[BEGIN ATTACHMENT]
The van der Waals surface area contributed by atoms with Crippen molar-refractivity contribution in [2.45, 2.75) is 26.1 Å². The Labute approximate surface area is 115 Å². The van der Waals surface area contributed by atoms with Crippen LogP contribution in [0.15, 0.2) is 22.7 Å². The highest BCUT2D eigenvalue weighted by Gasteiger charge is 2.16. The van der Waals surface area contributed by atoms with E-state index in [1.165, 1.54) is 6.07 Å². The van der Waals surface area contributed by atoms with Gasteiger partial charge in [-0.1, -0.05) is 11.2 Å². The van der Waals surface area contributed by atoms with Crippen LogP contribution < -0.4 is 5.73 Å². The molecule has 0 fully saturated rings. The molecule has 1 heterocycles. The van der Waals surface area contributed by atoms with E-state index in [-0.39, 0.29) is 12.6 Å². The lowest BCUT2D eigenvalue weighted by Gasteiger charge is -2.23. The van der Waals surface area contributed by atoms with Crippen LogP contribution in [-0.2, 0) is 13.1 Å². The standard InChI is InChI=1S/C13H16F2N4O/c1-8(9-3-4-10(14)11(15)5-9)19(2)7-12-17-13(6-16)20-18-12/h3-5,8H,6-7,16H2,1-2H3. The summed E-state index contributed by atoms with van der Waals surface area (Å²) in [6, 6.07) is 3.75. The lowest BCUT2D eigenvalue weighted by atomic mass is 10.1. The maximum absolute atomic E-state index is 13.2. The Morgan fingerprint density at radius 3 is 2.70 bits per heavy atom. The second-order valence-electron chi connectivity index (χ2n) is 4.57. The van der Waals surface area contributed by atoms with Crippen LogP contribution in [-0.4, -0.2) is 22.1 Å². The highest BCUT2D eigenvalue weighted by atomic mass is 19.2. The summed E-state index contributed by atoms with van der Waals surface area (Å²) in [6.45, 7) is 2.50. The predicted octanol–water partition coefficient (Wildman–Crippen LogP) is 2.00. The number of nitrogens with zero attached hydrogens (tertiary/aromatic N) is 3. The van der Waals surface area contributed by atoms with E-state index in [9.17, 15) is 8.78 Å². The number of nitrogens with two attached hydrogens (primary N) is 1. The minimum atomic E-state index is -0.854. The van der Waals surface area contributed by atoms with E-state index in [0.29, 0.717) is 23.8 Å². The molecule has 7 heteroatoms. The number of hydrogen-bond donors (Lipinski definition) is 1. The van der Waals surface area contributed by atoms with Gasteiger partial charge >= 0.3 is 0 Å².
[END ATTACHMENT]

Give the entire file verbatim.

The van der Waals surface area contributed by atoms with Crippen molar-refractivity contribution in [2.45, 2.75) is 26.1 Å². The Labute approximate surface area is 115 Å². The van der Waals surface area contributed by atoms with Crippen LogP contribution in [0.15, 0.2) is 22.7 Å². The highest BCUT2D eigenvalue weighted by Gasteiger charge is 2.16. The van der Waals surface area contributed by atoms with E-state index in [1.165, 1.54) is 6.07 Å². The van der Waals surface area contributed by atoms with Gasteiger partial charge in [-0.1, -0.05) is 11.2 Å². The van der Waals surface area contributed by atoms with Crippen LogP contribution < -0.4 is 5.73 Å². The molecule has 0 fully saturated rings. The molecule has 1 heterocycles. The van der Waals surface area contributed by atoms with E-state index in [-0.39, 0.29) is 12.6 Å². The lowest BCUT2D eigenvalue weighted by Gasteiger charge is -2.23. The van der Waals surface area contributed by atoms with Crippen LogP contribution in [-0.2, 0) is 13.1 Å². The standard InChI is InChI=1S/C13H16F2N4O/c1-8(9-3-4-10(14)11(15)5-9)19(2)7-12-17-13(6-16)20-18-12/h3-5,8H,6-7,16H2,1-2H3. The summed E-state index contributed by atoms with van der Waals surface area (Å²) in [6, 6.07) is 3.75. The lowest BCUT2D eigenvalue weighted by atomic mass is 10.1. The maximum absolute atomic E-state index is 13.2. The Morgan fingerprint density at radius 3 is 2.70 bits per heavy atom. The second-order valence-electron chi connectivity index (χ2n) is 4.57. The van der Waals surface area contributed by atoms with Crippen LogP contribution in [-0.4, -0.2) is 22.1 Å². The highest BCUT2D eigenvalue weighted by atomic mass is 19.2. The summed E-state index contributed by atoms with van der Waals surface area (Å²) in [6.45, 7) is 2.50. The predicted octanol–water partition coefficient (Wildman–Crippen LogP) is 2.00. The number of nitrogens with zero attached hydrogens (tertiary/aromatic N) is 3. The van der Waals surface area contributed by atoms with E-state index in [9.17, 15) is 8.78 Å². The number of nitrogens with two attached hydrogens (primary N) is 1. The minimum atomic E-state index is -0.854. The van der Waals surface area contributed by atoms with E-state index in [0.29, 0.717) is 23.8 Å². The molecule has 7 heteroatoms. The number of hydrogen-bond donors (Lipinski definition) is 1. The van der Waals surface area contributed by atoms with Gasteiger partial charge >= 0.3 is 0 Å².